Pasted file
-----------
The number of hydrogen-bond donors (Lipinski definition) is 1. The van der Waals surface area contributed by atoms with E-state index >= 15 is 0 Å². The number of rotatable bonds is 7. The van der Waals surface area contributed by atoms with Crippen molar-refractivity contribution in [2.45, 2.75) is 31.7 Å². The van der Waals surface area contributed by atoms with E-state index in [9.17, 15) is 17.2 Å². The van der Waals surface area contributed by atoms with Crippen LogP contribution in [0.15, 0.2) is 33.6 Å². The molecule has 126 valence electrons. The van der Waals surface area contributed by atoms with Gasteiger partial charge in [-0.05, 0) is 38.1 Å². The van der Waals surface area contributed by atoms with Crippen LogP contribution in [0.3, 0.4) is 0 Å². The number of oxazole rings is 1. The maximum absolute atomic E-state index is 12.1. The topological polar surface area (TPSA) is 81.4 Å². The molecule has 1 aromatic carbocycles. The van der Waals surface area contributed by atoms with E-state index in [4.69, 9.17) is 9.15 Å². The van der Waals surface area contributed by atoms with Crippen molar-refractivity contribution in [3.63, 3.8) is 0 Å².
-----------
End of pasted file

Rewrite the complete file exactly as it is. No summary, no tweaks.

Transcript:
The number of hydrogen-bond donors (Lipinski definition) is 1. The van der Waals surface area contributed by atoms with E-state index >= 15 is 0 Å². The number of rotatable bonds is 7. The van der Waals surface area contributed by atoms with Crippen molar-refractivity contribution in [2.45, 2.75) is 31.7 Å². The van der Waals surface area contributed by atoms with E-state index in [9.17, 15) is 17.2 Å². The van der Waals surface area contributed by atoms with Crippen LogP contribution in [0.15, 0.2) is 33.6 Å². The molecule has 126 valence electrons. The van der Waals surface area contributed by atoms with Gasteiger partial charge in [-0.05, 0) is 38.1 Å². The van der Waals surface area contributed by atoms with Crippen LogP contribution in [0.3, 0.4) is 0 Å². The number of oxazole rings is 1. The maximum absolute atomic E-state index is 12.1. The topological polar surface area (TPSA) is 81.4 Å². The molecule has 1 aromatic carbocycles. The van der Waals surface area contributed by atoms with E-state index in [4.69, 9.17) is 9.15 Å². The van der Waals surface area contributed by atoms with Crippen molar-refractivity contribution in [3.63, 3.8) is 0 Å².